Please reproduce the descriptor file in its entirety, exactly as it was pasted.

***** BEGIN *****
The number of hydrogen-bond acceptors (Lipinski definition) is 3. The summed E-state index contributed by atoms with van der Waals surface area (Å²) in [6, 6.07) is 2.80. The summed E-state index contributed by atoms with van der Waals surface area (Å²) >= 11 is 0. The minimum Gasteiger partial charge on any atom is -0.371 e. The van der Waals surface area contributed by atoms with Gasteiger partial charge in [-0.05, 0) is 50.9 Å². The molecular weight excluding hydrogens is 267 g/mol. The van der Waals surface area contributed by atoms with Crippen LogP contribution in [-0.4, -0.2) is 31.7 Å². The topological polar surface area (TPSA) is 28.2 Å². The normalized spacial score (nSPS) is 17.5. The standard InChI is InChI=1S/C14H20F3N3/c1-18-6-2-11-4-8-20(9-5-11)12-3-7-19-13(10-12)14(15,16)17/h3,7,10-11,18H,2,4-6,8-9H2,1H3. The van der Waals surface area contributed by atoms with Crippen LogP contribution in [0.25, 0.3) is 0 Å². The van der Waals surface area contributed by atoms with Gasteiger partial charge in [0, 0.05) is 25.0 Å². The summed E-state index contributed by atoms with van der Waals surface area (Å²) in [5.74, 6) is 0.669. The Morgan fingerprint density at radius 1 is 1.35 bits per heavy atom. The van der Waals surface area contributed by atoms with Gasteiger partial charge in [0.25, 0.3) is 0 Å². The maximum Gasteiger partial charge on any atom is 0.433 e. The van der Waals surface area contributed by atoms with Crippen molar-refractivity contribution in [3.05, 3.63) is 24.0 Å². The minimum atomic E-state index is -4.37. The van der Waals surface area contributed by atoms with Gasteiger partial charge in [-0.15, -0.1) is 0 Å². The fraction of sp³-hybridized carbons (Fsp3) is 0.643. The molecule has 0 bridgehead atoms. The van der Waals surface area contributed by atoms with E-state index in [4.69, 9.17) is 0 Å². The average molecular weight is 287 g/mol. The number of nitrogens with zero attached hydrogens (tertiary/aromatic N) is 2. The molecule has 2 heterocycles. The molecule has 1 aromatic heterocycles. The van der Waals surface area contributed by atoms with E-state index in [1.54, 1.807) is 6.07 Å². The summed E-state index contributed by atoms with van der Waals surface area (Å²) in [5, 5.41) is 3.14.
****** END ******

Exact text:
The number of hydrogen-bond acceptors (Lipinski definition) is 3. The summed E-state index contributed by atoms with van der Waals surface area (Å²) in [6, 6.07) is 2.80. The summed E-state index contributed by atoms with van der Waals surface area (Å²) >= 11 is 0. The minimum Gasteiger partial charge on any atom is -0.371 e. The van der Waals surface area contributed by atoms with Gasteiger partial charge in [-0.05, 0) is 50.9 Å². The molecular weight excluding hydrogens is 267 g/mol. The van der Waals surface area contributed by atoms with Crippen LogP contribution in [-0.4, -0.2) is 31.7 Å². The topological polar surface area (TPSA) is 28.2 Å². The normalized spacial score (nSPS) is 17.5. The standard InChI is InChI=1S/C14H20F3N3/c1-18-6-2-11-4-8-20(9-5-11)12-3-7-19-13(10-12)14(15,16)17/h3,7,10-11,18H,2,4-6,8-9H2,1H3. The van der Waals surface area contributed by atoms with Crippen LogP contribution in [0.25, 0.3) is 0 Å². The van der Waals surface area contributed by atoms with Gasteiger partial charge in [0, 0.05) is 25.0 Å². The summed E-state index contributed by atoms with van der Waals surface area (Å²) in [5.74, 6) is 0.669. The Morgan fingerprint density at radius 1 is 1.35 bits per heavy atom. The van der Waals surface area contributed by atoms with Gasteiger partial charge in [0.25, 0.3) is 0 Å². The maximum Gasteiger partial charge on any atom is 0.433 e. The van der Waals surface area contributed by atoms with Crippen molar-refractivity contribution in [3.05, 3.63) is 24.0 Å². The minimum atomic E-state index is -4.37. The van der Waals surface area contributed by atoms with Gasteiger partial charge in [-0.15, -0.1) is 0 Å². The fraction of sp³-hybridized carbons (Fsp3) is 0.643. The molecule has 0 bridgehead atoms. The van der Waals surface area contributed by atoms with E-state index in [4.69, 9.17) is 0 Å². The average molecular weight is 287 g/mol. The number of nitrogens with zero attached hydrogens (tertiary/aromatic N) is 2. The molecule has 2 heterocycles. The molecule has 1 aromatic heterocycles. The van der Waals surface area contributed by atoms with E-state index in [1.54, 1.807) is 6.07 Å². The summed E-state index contributed by atoms with van der Waals surface area (Å²) in [5, 5.41) is 3.14.